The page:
BACKGROUND: Unbiased metagenomic next-generation sequencing (mNGS) detects pathogens in a target-independent manner. It is not well-understood whether mNGS has comparable sensitivity to target-dependent nucleic acid test for pathogen identification. METHODS: This study included 31 patients with chickenpox and neurological symptoms for screening of possible varicella-zoster virus (VZV) central nervous system (CNS) infection. Microbiological diagnosing of VZV cerebrospinal fluid (CSF) infection was performed on stored CSF samples using mNGS, quantitative and qualitative VZV-specific PCR assays, and VZV IgM antibodies test. RESULTS: The median age was 30.0 [interquartile range (IQR), 24.3-33.3] years. 51.6% of the patients were men. About 80.6% of the patients had normal CSF white blood cell counts (≤ 5 × 106/L). VZV IgM antibodies presented in 16.1% of the CSF samples, and nucleic acids were detectable in 16.1 and 9.7% using two different VZV-specific real-time PCR protocols. Intriguingly, maximal identification of VZV elements was achieved by CSF mNGS (p = 0.001 and p = 007; compared with qualitative PCR and VZV IgM antibody test, respectively), with sequence reads of VZV being reported in 51.6% (16/31) of the CSF samples. All VZV PCR positive samples were positive when analyzed by mNGS. Of note, human betaherpesvirus 6A with clinical significance was unexpectedly detected in one CSF sample. CONCLUSIONS: Our study suggests that CSF mNGS may have higher sensitivity for VZV detection than CSF VZV PCR and antibody tests, and has the advantage of identifying unexpected pathogens.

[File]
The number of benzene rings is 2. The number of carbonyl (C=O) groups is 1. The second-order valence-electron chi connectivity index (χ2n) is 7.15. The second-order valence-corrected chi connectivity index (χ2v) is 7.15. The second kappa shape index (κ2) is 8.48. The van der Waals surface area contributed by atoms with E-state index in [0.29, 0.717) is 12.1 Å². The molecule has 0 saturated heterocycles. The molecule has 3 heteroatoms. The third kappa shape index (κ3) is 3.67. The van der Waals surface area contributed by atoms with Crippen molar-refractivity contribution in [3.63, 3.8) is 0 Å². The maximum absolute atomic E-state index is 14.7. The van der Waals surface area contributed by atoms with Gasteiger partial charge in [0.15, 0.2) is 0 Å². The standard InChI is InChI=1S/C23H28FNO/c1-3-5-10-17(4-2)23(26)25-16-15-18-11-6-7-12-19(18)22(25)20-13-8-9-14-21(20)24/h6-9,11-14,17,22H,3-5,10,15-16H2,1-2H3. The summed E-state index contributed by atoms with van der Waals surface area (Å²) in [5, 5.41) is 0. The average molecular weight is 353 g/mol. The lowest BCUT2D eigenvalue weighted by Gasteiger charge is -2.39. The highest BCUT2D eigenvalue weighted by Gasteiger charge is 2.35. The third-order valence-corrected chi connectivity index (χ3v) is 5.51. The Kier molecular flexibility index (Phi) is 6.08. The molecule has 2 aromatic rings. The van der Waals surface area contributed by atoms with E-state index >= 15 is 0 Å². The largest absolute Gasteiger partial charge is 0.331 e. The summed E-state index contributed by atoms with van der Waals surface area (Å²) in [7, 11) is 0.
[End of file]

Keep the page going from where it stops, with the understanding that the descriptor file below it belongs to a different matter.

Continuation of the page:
Subject(s)
Central Nervous System Infections , Chickenpox , Adult , Central Nervous System , Herpesvirus 3, Human/genetics , High-Throughput Nucleotide Sequencing/methods , Humans , Male
3.
Int J Mol Sci ; 23(6)2022 Mar 15.
Article in English | MEDLINE | ID: covidwho-1742492

ABSTRACT